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Tuesday, April 16, 2024

Beyond bilingualism: Understanding code-switching in the Hispanic diaspora

Opinions generic
Opinions generic

The Hispanic community faces a unique and complex challenge: the art of code-switching. This linguistic duality allows us to navigate a world where cultural identity, professional advancement and social integration come together. 

And as a second-generation American raised by Cuban parents in Miami, who grew up bilingual speaking Spanish at home and English in school, it wasn’t until I was a young adult when I first heard the term “code-switching” that I realized it was something I had been doing my entire life.

Code-switching is the act of shifting between two or more languages during a conversation, as well as the adjustments made by a member of an underrepresented community — whether intentional or not — in terms of their language, sentence structure, grammar, conduct and appearance to conform to the prevailing cultural norms. 

While everyone can relate to having different ways of presenting themselves in different settings, Hispanic people use it to embrace their roots while also adapting to the expectations of mainstream American society. 

Recently, I’ve seen creators on TikTok who have been using this term but not in its entire context. Many of them have, possibly unknowingly, reduced it to simply bilingualism. While switching between two languages in a conversation and combining words from multiple languages in one sentence falls under code-switching, it is more nuanced than this. 

For example, the way I speak English in Miami is different from the way I speak English outside of Miami. At first, I did not notice that I was doing this, but eventually, it made sense. At home I was comfortable and able to be myself around people who were not going to give me dirty looks or judge me because of my Miamian/Cuban accent. 

A misconception about code-switching is that you’re not being authentic because you are showcasing multiple personalities. However, it is important to remember that there has always been a stigma around Hispanic people.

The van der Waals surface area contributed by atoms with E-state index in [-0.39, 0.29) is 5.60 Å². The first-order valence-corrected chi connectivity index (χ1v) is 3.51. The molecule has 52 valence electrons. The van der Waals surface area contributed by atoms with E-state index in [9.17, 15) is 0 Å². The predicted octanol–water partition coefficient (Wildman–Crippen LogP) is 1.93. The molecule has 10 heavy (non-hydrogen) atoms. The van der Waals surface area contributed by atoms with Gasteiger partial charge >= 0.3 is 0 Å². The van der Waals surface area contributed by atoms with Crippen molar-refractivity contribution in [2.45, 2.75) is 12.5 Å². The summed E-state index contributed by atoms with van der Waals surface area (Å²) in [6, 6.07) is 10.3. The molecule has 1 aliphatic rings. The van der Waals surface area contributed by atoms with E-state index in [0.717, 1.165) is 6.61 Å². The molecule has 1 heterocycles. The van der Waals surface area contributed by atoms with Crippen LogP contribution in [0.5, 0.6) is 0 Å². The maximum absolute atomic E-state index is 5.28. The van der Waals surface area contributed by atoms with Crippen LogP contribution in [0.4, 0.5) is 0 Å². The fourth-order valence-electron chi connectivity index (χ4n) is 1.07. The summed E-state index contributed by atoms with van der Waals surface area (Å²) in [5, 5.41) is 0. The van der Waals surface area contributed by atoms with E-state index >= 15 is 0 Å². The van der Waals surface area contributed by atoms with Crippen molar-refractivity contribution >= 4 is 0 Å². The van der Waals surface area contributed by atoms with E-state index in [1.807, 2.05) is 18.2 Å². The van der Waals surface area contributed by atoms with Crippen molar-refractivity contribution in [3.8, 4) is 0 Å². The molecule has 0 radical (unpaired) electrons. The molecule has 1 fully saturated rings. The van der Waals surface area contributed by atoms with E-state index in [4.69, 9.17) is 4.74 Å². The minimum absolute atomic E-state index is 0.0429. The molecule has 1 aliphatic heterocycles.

In a world where Hispanic women are stereotyped as loud and opinionated, we need to protect ourselves from people who find us aggressive in the way we speak and carry ourselves. In job interviews, we need to code-switch because of the stereotype that our accent indicates a lack of education.

While this is true for so many people in the Hispanic community, it is not true for all. I truly admire anyone who doesn't conform to social norms and is unapologetically themselves no matter the setting because code-switching is a means of survival for many Hispanic people. It becomes exhausting to hide ourselves in fear of validating negative stereotypes. 

In a perfect world, I wish I wouldn’t have to hide aspects of my personality to fit in or make a good impression on employers. This is why education and awareness about code-switching are vital, both within and outside the Hispanic community. I hope that after learning more about why Hispanic people and other minorities code-switch, we can all start working towards breaking these barriers and getting rid of these societal prejudices. 

I am proud to be Cuban-American and to share all aspects of my culture with everyone who is open-minded and willing to embrace my accent, mannerisms and quirks of my personality. 

Evelyn Miguel is a photographer for The Alligator.

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Evelyn Miguel

Evelyn Miguel is a senior at UF pursuing a major in Women’s Studies and a minor in Mass Communications. She is currently a photographer for The Alligator. She loves music, traveling, and drama series.


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